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Ladies and Gentleman, We Give You Alexandre Plokhov

Chipper he is not. If you can’t tell from the portrait above, Alexandre Plokhov, the Russian-born, New York-based designer, has a dark side. “I do not really trust people who smile too much,” he admitted to us.

Not surprisingly, there’s nothing sweet or dainty about his namesake collection for men and women, both of which are crafted in Italy. Dark and directional, these quietly beautiful, no-frill pieces focus on a simple color scheme, precise tailoring and a slim, streamlined fit. Indeed, Plokhov has developed quite a devoted cult following among the anti-prep set over the years.

Below, get inside the mind of this one-of-a-kind designer, whose pedigree spans an impressive list of titles from creative director and founder of menswear label Cloak (which shut its doors in 2007) to head menswear designer at Versace.

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Are there any design legacies from Cloak in your namesake collection?
Somber color palette, obsession with details and overall approach to design stayed absolutely the same.

Do you approach menswear and womenswear with a different mindset?
No, it comes from the same place; same world.

The word “goth” has been used a lot to describe your aesthetic—do you identify with this label or would you describe it another way?
I have made peace with that, even though the majority of the fashion press do not really seem to grasp what “goth” really means. If one associates it with the music and image legacy originated by Bauhaus, Sisters of Mercy, Siouxsie and The Banshees, Southern Death Cult and Fields of the Nephilim (to name but the obvious ones), it would be a real badge of honor! My aesthetic is more aptly described as one being in a minor key, a bit melancholic. With a few exceptions, I do not really trust people who smile too much…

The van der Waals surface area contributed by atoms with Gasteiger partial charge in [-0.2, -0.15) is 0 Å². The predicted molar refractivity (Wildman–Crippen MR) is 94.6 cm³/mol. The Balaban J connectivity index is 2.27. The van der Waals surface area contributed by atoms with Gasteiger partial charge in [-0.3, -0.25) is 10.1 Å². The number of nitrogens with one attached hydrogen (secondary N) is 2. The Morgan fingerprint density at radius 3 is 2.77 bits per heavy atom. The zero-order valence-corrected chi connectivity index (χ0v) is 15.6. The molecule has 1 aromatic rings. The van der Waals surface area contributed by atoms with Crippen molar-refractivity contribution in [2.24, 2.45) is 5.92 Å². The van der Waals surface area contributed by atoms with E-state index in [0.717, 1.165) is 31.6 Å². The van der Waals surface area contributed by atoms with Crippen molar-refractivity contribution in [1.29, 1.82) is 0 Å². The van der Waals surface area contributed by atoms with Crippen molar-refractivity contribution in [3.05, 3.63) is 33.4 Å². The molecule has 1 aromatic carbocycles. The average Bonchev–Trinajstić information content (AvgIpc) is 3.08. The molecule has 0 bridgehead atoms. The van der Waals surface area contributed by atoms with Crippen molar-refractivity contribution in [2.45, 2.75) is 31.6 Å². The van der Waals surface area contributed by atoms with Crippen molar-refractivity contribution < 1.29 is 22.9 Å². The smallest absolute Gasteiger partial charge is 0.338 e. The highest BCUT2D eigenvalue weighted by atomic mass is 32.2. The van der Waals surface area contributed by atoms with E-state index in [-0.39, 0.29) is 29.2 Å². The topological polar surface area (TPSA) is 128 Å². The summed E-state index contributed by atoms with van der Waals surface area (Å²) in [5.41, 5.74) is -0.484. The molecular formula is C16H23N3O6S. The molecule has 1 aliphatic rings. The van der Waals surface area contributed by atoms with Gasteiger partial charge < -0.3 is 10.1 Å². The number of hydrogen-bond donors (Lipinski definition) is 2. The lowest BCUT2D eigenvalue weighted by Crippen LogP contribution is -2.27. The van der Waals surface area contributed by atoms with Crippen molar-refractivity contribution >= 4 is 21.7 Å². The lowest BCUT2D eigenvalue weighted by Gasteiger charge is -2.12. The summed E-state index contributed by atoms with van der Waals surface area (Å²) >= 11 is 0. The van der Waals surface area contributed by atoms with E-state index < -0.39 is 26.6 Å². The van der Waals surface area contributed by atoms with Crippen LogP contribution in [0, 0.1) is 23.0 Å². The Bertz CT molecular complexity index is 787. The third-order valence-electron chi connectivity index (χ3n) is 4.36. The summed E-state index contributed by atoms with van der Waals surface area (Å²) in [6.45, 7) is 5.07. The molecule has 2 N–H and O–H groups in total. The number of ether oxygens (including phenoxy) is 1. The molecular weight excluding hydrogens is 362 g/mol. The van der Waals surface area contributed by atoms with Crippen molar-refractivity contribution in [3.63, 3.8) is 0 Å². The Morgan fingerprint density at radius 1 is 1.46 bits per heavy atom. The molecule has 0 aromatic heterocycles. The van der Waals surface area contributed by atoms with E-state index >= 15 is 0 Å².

If you could dress any person—living, dead or fictional—who would it be?
In no particular order: Albrecht Dürer, Francis Bacon, Erich Maria Remarque, Cormac McCarthy, William Gibson, Alain Delon, Jean-Paul Belmondo, Jean-Pierre Melville, Glenn Danzig, Ian Astbury and Andrew Eldritch.

Could you see your designs living in any particular film?
Le Samouraï, Army of Shadows and The City of Lost Children would make the list.

What was the last thing that inspired you?
A bottle of Amarone and a view of the Grand Canal in Venice…

What’s your favorite Alexandre Plokhov piece for men and why?
The ‘pilotka’ hat. I wore it every day for two years in the army.

And for women?
A pair of leather zipper jeans—do I need to explain?

How do you see fashion evolving now and in the future?
I do not really think about that—I just try to perfect and hone what I do.

1. Pleated front trouser; 2. Hidden placket dress shirt; 3. Waffle-knit sleeveless sweatshirt; 4. Uniform jacket; 5. Multi-pocket bomber jacket; 6. Inside out unconstructed sport jacket; 7. Welt cutout crewneck tee; 8. Long versatile bomber jacket; 9. Vintage sailor hat; 10. Inside out skirt

1. Notch collar jacket; 2. Cowl back blouse; 3. Side drape dress; 4. Shirt dress; 5. High waist pant; 6. Shoulder zip dress; 7. Zip pant; 8. Cap sleeve blouse

Shop the Alexandre Plokhov collection for men and women at Barneys.com.

Portrait of Alexandre Plokhov by Gregory Aune.

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